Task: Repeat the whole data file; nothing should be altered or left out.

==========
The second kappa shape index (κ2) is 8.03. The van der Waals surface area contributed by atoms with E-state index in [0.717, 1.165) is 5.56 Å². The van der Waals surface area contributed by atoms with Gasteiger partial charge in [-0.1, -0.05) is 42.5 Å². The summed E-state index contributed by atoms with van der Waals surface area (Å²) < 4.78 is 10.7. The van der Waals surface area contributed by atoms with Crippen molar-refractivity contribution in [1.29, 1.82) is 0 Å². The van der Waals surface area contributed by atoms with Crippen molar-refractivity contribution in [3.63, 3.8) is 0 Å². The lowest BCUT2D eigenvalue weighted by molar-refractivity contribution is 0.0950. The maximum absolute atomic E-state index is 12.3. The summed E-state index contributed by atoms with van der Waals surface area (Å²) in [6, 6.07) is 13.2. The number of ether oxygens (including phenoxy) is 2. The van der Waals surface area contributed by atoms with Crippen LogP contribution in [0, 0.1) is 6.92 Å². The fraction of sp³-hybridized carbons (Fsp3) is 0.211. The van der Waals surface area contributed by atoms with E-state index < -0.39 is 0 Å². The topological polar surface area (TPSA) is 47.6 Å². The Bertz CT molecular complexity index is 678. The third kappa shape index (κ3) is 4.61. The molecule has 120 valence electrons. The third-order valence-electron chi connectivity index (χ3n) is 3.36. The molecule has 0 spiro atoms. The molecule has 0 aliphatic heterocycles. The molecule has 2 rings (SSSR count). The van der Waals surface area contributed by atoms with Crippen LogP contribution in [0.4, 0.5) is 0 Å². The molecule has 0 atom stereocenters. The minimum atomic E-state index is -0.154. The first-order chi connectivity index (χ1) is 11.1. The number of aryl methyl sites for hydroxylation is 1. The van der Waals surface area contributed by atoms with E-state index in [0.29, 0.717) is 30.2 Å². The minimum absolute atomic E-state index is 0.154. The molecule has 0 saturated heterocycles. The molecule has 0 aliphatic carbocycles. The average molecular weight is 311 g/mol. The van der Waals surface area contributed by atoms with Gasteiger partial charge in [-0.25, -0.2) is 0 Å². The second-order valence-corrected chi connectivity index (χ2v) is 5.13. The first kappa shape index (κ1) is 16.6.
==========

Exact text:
The second kappa shape index (κ2) is 8.03. The van der Waals surface area contributed by atoms with E-state index in [0.717, 1.165) is 5.56 Å². The van der Waals surface area contributed by atoms with Gasteiger partial charge in [-0.1, -0.05) is 42.5 Å². The summed E-state index contributed by atoms with van der Waals surface area (Å²) < 4.78 is 10.7. The van der Waals surface area contributed by atoms with Crippen molar-refractivity contribution in [1.29, 1.82) is 0 Å². The van der Waals surface area contributed by atoms with Crippen molar-refractivity contribution in [3.63, 3.8) is 0 Å². The lowest BCUT2D eigenvalue weighted by molar-refractivity contribution is 0.0950. The maximum absolute atomic E-state index is 12.3. The summed E-state index contributed by atoms with van der Waals surface area (Å²) in [6, 6.07) is 13.2. The number of ether oxygens (including phenoxy) is 2. The van der Waals surface area contributed by atoms with Crippen LogP contribution in [0, 0.1) is 6.92 Å². The fraction of sp³-hybridized carbons (Fsp3) is 0.211. The van der Waals surface area contributed by atoms with E-state index < -0.39 is 0 Å². The topological polar surface area (TPSA) is 47.6 Å². The Bertz CT molecular complexity index is 678. The third kappa shape index (κ3) is 4.61. The molecule has 120 valence electrons. The third-order valence-electron chi connectivity index (χ3n) is 3.36. The molecule has 0 spiro atoms. The molecule has 0 aliphatic heterocycles. The molecule has 2 rings (SSSR count). The van der Waals surface area contributed by atoms with Crippen LogP contribution in [0.4, 0.5) is 0 Å². The molecule has 0 atom stereocenters. The minimum atomic E-state index is -0.154. The first-order chi connectivity index (χ1) is 11.1. The number of aryl methyl sites for hydroxylation is 1. The van der Waals surface area contributed by atoms with E-state index in [0.29, 0.717) is 30.2 Å². The minimum absolute atomic E-state index is 0.154. The molecule has 0 saturated heterocycles. The molecule has 0 aliphatic carbocycles. The average molecular weight is 311 g/mol. The van der Waals surface area contributed by atoms with Gasteiger partial charge in [-0.25, -0.2) is 0 Å². The second-order valence-corrected chi connectivity index (χ2v) is 5.13. The first kappa shape index (κ1) is 16.6.